Hi everyone, I'm back again in the land of the living, after a long weekend in the country: a busman's holiday doing fieldwork. Meantime back home things don't seem to change much. I think it should be patently obvious to any objective and independent observer that lomg term damage is being done in the ineterest of short term comfort. This damage will at some stage be reflected in the financial markets, it may also be reflected in the euro group composition. When the going really starts to get tough, and push comes to shove, who is going to be in and who is going to be out? Anyone offering odds on whether the Netherlands will still be in five years from now?
Europe's biggest countries will today join forces to save France and Germany from the threat of heavy fines under the European Union's fiscal rules. Italy, Britain and Spain are expected to support France and Germany in their fight against sanctions under the EU's stability and growth pact, which is supposed to punish countries that repeatedly run excessive deficits. The move has infuriated some smaller member states, which see the stability pact crisis as further evidence of the "big five" riding roughshod over small members' interests and EU law.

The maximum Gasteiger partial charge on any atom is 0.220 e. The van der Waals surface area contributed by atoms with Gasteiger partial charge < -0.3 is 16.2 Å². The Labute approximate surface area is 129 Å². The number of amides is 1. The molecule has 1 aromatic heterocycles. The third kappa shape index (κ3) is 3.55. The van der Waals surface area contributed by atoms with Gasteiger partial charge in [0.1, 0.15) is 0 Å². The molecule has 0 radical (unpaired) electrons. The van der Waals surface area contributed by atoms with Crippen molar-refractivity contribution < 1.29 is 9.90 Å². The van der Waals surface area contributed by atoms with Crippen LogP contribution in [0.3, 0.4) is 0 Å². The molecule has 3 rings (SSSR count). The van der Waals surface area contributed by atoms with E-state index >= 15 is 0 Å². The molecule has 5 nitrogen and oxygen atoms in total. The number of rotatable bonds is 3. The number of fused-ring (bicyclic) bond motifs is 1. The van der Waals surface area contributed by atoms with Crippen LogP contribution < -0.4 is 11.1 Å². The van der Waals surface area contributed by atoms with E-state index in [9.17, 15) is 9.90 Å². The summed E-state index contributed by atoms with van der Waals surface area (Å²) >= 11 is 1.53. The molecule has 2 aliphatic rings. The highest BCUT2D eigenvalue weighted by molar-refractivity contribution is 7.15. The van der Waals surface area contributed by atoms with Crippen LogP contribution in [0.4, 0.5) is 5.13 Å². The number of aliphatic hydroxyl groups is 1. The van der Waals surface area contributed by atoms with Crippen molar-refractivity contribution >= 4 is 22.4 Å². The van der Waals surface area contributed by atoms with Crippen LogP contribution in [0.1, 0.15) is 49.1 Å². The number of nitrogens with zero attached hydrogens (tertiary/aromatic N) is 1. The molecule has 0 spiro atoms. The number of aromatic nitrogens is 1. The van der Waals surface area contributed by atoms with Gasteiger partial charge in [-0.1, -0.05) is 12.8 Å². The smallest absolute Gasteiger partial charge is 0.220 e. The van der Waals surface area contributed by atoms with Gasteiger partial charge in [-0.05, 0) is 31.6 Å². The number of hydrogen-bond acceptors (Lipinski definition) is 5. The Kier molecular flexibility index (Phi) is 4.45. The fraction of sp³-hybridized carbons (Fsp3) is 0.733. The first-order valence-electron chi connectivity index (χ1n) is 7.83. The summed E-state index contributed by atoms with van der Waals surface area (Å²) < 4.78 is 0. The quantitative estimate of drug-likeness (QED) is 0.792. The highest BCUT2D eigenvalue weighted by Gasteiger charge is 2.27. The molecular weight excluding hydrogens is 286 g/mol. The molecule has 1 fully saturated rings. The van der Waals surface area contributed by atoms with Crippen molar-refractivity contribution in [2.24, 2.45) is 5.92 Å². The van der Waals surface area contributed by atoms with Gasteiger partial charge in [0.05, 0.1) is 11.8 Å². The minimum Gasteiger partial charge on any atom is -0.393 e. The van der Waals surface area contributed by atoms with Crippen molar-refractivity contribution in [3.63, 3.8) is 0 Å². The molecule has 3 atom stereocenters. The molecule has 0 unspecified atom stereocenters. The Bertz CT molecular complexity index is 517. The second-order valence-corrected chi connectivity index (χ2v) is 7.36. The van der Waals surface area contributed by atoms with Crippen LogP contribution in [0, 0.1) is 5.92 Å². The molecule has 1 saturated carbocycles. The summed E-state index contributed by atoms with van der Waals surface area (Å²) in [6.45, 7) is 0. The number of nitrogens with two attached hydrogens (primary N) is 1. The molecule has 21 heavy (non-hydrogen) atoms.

The Netherlands, Austria and Finland are among those attempting to halt the disintegration of the budget rules, warning that long-term interest rates and inflation would rise as a result. Bosse Ringholm, the Swedish finance minister, said: "It is unreasonable that a country like France, which has shown no willingness whatsoever to do anything, should be allowed to delay their problems further."
Source: Financial Times